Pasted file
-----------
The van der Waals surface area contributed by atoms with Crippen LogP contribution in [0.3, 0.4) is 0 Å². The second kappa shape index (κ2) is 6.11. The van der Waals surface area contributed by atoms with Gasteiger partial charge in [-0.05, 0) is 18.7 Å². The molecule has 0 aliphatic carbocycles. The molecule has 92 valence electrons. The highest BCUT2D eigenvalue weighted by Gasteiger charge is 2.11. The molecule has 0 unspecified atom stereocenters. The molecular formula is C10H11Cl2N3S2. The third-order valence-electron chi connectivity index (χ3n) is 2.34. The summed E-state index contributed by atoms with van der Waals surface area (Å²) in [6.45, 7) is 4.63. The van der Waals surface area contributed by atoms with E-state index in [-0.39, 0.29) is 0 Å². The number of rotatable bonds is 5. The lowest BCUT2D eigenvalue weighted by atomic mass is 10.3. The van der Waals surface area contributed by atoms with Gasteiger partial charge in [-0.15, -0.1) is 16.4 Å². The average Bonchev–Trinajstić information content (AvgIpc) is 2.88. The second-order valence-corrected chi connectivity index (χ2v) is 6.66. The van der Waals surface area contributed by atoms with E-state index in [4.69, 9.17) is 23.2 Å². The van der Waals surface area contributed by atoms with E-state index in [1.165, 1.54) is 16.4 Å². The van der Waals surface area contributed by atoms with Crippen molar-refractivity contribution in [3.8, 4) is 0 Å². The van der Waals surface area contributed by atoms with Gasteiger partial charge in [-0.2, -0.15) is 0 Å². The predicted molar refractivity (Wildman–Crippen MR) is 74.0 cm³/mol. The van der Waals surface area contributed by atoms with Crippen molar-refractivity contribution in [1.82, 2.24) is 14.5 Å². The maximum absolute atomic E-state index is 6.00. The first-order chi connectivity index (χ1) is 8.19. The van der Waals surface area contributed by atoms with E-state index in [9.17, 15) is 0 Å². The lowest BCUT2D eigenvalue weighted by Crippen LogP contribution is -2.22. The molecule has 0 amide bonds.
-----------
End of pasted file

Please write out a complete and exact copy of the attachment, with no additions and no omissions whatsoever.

The van der Waals surface area contributed by atoms with Crippen LogP contribution in [0.3, 0.4) is 0 Å². The second kappa shape index (κ2) is 6.11. The van der Waals surface area contributed by atoms with Gasteiger partial charge in [-0.05, 0) is 18.7 Å². The molecule has 0 aliphatic carbocycles. The molecule has 92 valence electrons. The highest BCUT2D eigenvalue weighted by Gasteiger charge is 2.11. The molecule has 0 unspecified atom stereocenters. The molecular formula is C10H11Cl2N3S2. The third-order valence-electron chi connectivity index (χ3n) is 2.34. The summed E-state index contributed by atoms with van der Waals surface area (Å²) in [6.45, 7) is 4.63. The van der Waals surface area contributed by atoms with E-state index in [-0.39, 0.29) is 0 Å². The number of rotatable bonds is 5. The lowest BCUT2D eigenvalue weighted by atomic mass is 10.3. The van der Waals surface area contributed by atoms with Gasteiger partial charge in [-0.15, -0.1) is 16.4 Å². The average Bonchev–Trinajstić information content (AvgIpc) is 2.88. The second-order valence-corrected chi connectivity index (χ2v) is 6.66. The van der Waals surface area contributed by atoms with E-state index in [4.69, 9.17) is 23.2 Å². The van der Waals surface area contributed by atoms with E-state index in [1.165, 1.54) is 16.4 Å². The van der Waals surface area contributed by atoms with Crippen molar-refractivity contribution in [3.8, 4) is 0 Å². The van der Waals surface area contributed by atoms with Gasteiger partial charge in [-0.2, -0.15) is 0 Å². The predicted molar refractivity (Wildman–Crippen MR) is 74.0 cm³/mol. The van der Waals surface area contributed by atoms with Crippen molar-refractivity contribution in [1.82, 2.24) is 14.5 Å². The maximum absolute atomic E-state index is 6.00. The first-order chi connectivity index (χ1) is 8.19. The van der Waals surface area contributed by atoms with E-state index in [9.17, 15) is 0 Å². The lowest BCUT2D eigenvalue weighted by Crippen LogP contribution is -2.22. The molecule has 0 amide bonds.